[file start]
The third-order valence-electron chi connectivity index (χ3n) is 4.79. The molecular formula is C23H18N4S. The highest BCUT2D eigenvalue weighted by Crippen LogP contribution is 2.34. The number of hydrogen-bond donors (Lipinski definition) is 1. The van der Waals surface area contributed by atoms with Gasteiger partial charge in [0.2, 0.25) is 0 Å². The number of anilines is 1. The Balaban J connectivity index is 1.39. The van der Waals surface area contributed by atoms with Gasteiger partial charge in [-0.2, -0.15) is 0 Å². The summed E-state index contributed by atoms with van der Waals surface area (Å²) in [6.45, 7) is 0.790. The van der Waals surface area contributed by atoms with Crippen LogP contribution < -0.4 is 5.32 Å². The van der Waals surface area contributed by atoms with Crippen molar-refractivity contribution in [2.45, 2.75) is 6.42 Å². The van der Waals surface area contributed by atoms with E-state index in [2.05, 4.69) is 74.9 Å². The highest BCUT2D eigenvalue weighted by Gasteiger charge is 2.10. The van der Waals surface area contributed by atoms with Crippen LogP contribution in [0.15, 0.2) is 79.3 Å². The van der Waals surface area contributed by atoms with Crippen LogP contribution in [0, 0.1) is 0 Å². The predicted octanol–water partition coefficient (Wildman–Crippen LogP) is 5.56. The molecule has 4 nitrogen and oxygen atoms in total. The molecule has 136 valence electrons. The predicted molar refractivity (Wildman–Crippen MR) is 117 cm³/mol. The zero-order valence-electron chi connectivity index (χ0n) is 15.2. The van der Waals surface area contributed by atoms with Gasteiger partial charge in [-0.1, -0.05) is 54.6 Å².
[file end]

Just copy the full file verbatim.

The third-order valence-electron chi connectivity index (χ3n) is 4.79. The molecular formula is C23H18N4S. The highest BCUT2D eigenvalue weighted by Crippen LogP contribution is 2.34. The number of hydrogen-bond donors (Lipinski definition) is 1. The van der Waals surface area contributed by atoms with Gasteiger partial charge in [0.2, 0.25) is 0 Å². The number of anilines is 1. The Balaban J connectivity index is 1.39. The van der Waals surface area contributed by atoms with Gasteiger partial charge in [-0.2, -0.15) is 0 Å². The summed E-state index contributed by atoms with van der Waals surface area (Å²) in [6.45, 7) is 0.790. The van der Waals surface area contributed by atoms with Crippen LogP contribution < -0.4 is 5.32 Å². The van der Waals surface area contributed by atoms with Crippen molar-refractivity contribution in [2.45, 2.75) is 6.42 Å². The van der Waals surface area contributed by atoms with E-state index in [2.05, 4.69) is 74.9 Å². The highest BCUT2D eigenvalue weighted by Gasteiger charge is 2.10. The van der Waals surface area contributed by atoms with Crippen LogP contribution in [0.15, 0.2) is 79.3 Å². The van der Waals surface area contributed by atoms with Crippen LogP contribution in [0, 0.1) is 0 Å². The predicted octanol–water partition coefficient (Wildman–Crippen LogP) is 5.56. The molecule has 4 nitrogen and oxygen atoms in total. The molecule has 136 valence electrons. The predicted molar refractivity (Wildman–Crippen MR) is 117 cm³/mol. The zero-order valence-electron chi connectivity index (χ0n) is 15.2. The van der Waals surface area contributed by atoms with Gasteiger partial charge in [-0.1, -0.05) is 54.6 Å².